Could you be your own next boss?
Tired of working for other people? Start-up expert, Brian O'Kane, shows how to determine whether you have what it takes to be an entrepreneur.
Welcome to EmployIreland.com! I do hope that you’re successful in your job search.
I know that you’re sure the disenchantment that you feel today with your current employer will turn to excitement and commitment with your next job. You’re really going to try hard to pick the right employer this time. But, deep down, you know that you’ll be back here on EmployIreland.com in a few years time, looking for another job, as disenchantment sets in once again.
This time, why not pick an employer who only has your personal interests at heart, who only does what’s best for you, who will provide you with a continuously widening range of experience so that you’ll never be bored or not want to come to work.
So, who’s this wonderful employer? You are! You could be your own next boss.
Every year, about 20,000 Irish people – and many recent immigrants – start businesses, ranging for small part-time service businesses to very significant well-funded high-tech shooting stars. The business climate is right – the economy is booming, there are lots of supports for people starting off, and enterprise is in the air. And, for the pessimists among you, if it doesn’t work out, you’ll have learnt valuable entrepreneurial skills that a future employer will be keen to have on board.
Have you got what it takes?
So, how do you know whether you’ve got what it takes? Research shows, shows that successful entrepreneurs have:
• Strong needs for control and independence
• Drive and energy
• A point of view of money as a measure of performance
• A tolerance of ambiguity and uncertainty
• A sense of social responsibility
and that they are good at:
• Setting (and achieving) goals and targets
• Calculated risk-taking
• Committing themselves for the long term
• Dealing with failure
• Using feedback
• Taking the initiative
• Seeking personal responsibility
• Tapping and using resources
• Competing against self-imposed standards.
How do you measure on these criteria? Be honest with yourself – but don’t be too hard, no one has all these qualities in full measure.
Or, for a more formal analysis, try the Entrepreneurial Index, a psychological profiling tool especially for entrepreneurs.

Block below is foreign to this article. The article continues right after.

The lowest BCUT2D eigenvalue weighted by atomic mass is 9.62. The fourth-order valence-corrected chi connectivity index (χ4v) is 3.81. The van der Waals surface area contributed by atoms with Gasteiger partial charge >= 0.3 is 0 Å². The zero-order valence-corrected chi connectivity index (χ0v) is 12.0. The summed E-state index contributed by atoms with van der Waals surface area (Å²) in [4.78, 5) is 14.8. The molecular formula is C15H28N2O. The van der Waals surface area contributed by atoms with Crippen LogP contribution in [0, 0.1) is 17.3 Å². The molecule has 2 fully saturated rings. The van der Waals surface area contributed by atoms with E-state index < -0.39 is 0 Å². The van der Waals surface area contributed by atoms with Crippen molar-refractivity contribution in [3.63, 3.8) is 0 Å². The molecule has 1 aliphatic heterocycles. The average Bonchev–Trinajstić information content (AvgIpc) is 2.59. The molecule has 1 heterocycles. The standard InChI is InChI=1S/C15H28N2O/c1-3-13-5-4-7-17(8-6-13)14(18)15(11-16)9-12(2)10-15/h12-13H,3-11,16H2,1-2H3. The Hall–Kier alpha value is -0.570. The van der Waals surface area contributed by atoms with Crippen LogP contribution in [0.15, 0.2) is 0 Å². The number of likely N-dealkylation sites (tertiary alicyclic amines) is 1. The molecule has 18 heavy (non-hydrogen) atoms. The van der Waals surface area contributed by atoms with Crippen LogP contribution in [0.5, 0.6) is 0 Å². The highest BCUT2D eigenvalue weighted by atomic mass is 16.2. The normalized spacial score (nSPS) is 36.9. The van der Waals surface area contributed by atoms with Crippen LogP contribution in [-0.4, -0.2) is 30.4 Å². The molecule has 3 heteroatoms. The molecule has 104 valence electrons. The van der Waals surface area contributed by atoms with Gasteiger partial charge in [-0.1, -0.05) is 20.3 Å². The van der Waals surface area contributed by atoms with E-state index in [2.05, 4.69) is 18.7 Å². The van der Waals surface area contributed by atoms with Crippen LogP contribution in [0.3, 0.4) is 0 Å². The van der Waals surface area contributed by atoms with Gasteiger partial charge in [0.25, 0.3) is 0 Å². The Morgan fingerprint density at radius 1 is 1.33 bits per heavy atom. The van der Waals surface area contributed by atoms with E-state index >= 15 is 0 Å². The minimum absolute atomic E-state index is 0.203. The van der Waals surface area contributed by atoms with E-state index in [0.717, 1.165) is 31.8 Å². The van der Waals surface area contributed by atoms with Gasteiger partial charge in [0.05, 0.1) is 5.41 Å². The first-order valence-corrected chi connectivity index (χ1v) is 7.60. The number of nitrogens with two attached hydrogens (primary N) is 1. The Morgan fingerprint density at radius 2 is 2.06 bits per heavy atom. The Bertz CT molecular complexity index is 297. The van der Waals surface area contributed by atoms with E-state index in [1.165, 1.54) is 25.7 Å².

However, you do it, you need to conduct a rigorous self-assessment. Ask yourself:
• What skills and experience do you have?
• What training do you need?
• What characteristics do you have that will help (or hinder) you?
• Why do you want to start a business?
Write down the answers – it’s not as easy to fudge uncomfortable answers in writing.
Clearly, you need a business idea. You’re on your own here, although some of the City & County Enterprise Boards run Idea Generation workshops (see http://www.empower.ie for links).
Then you need to learn how to plan a start-up. Not just write a business plan, which will be necessary, but to do the research that gives you the material to write the business plan and, more importantly, to guide you as you grow your business. Consider a “Start Your Own Business” course – again, the City & County Enterprise Boards run regular courses, Enterprise Ireland and FAS have a new Enterprise Start initiative, and Oak Tree runs START-UP BOOT CAMPs, packing everything you need to know about starting a business into an intensive one-day learning experience. For more information, and direction to hundreds of organisations that may be able to assist you, see http://www.startingabusinessinireland.com, THE source of information for start-ups in Ireland.
And, you’ll probably find that you need some funding. Again, there’s lots of money available for good projects – in fact, there’s never been more available from more sources. So, if your project doesn’t get the funding you think it needs, you probably need to look hard at it again – back to the business planning, the quality of which is what will make or break your fledgling business.
This time next year
You probably won’t be a millionaire – not unless you’ve been on TV with Chris Tarrant, that is! The reality is that you probably will have earned only a fraction of your current salary, you’ll have significant debts, you’ll be working all the hours God sends you – and you’ll be having the experience of your life! More important, as your own boss, this time next year, hopefully you’ll be back on EmployIreland.com – this time, looking for staff. Good luck!
If you want to explore the notion of starting your own business further, here are some useful resources:
• http://www.startingabusinessinireland.com – THE resource for start-ups in Ireland.
• http://www.empower.ie – for links to the City & County Enterprise Boards, your first port of call.
• Starting a Business in Ireland, 5th edition, Brian O’Kane, Oak Tree Press.
• Starting Your Own Business: A Workbook, 2nd edition, Ron Immink & Brian O’Kane, Oak Tree Press.
• Fire in the Belly: An Exploration of the Entrepreneurial Spirit, Yanky Fachler, Oak Tree Press.
• START-UP BOOT CAMP, Oak Tree, an intensive one-day learning experience, see http://www.startingabusinessinireland.com for details.